When I am to begin development on a new project or larger, complex task, which is mainly uncharted territory, I like to employ various techniques. One of which is called "Walking Skeleton".
A Walking Skeleton for me, is: "The smallest and simplest path, from front-end user interface input, through the system services and finally to simple, but usable output".
An example could be the development of a web application which employs a lot of input and complex data validation through a new RIA technology, a complex translation of the input on server-side into some output format and the transport of this to some other part.
Starting up on this, I would define user stories for a simple path all the way through the technology stacks of architecture. But it must be kept simple:
- The user interface can be simple in layout, and does not need to have all required fields
- Not all complex validations in client should be implemented, though a few simple ones could
- On the server-side, the client input should be accepted and validated a bit
- Some part of the server functionality can be implemented, but you can make shortcuts all over, hard-coding stuff etc.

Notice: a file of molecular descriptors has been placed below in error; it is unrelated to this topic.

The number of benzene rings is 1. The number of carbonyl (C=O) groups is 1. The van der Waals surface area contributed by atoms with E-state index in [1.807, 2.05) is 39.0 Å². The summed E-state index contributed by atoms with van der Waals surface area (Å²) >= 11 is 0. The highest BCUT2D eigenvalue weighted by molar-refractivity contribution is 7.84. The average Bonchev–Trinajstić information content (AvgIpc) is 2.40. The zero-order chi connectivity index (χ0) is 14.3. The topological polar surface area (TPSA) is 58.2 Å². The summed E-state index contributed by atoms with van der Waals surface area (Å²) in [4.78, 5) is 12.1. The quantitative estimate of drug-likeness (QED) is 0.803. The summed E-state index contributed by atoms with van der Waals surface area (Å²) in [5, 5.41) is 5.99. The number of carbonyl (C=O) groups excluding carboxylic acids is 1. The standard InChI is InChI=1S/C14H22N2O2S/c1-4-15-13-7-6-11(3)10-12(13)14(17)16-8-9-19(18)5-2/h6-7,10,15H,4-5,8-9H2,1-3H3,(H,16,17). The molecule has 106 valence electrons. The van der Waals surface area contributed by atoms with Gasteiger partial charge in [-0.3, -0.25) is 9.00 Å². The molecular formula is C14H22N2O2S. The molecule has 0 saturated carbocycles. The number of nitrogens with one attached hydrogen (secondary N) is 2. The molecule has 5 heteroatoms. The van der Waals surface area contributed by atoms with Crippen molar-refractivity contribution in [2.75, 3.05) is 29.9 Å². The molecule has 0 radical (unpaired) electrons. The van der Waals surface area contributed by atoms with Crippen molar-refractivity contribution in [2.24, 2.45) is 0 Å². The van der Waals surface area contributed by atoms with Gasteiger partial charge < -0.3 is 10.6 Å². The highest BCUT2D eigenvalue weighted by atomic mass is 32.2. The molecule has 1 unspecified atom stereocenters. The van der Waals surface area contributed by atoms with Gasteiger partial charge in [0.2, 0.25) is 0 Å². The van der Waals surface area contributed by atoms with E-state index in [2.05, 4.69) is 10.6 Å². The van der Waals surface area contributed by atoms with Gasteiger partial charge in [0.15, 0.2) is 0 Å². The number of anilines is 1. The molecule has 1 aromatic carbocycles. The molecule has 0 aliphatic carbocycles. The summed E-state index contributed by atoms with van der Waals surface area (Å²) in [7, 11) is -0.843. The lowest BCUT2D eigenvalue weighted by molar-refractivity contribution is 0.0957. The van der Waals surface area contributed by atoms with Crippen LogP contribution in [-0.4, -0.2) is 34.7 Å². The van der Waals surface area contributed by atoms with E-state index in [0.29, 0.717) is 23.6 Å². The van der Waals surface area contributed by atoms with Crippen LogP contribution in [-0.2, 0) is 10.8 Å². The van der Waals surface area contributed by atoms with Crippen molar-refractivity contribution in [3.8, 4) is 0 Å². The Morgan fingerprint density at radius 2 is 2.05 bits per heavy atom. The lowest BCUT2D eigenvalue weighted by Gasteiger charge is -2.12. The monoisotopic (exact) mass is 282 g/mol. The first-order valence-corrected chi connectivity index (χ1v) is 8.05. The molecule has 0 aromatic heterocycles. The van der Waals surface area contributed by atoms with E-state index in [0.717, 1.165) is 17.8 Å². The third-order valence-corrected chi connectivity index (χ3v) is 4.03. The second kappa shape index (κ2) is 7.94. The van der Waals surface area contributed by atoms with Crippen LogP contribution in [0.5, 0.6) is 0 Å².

- Some final output shall be produced
From here on, when the walking skeleton is done, the story writing and planning can be thought of as putting meat on the skeleton:
- Assess the main risks in the development (the parts you are most uncertain with)
- Which functionality delivers the most wanted business value to the customer
I do not know where the term stems from (do you?), but I did a quick google on it, and found that the book on the Crystal Method (which I have yet to read) mentions it. In addition, a colleague of mine, which is currently reading the great Pragmatic Programmer book, informs me, that it is called "tracing bullets" (or something like that) in that book, which I have completely forgotten about (maybe I should read it again).
Have you got any experience with this too or maybe you have other good advice on coping with such situations?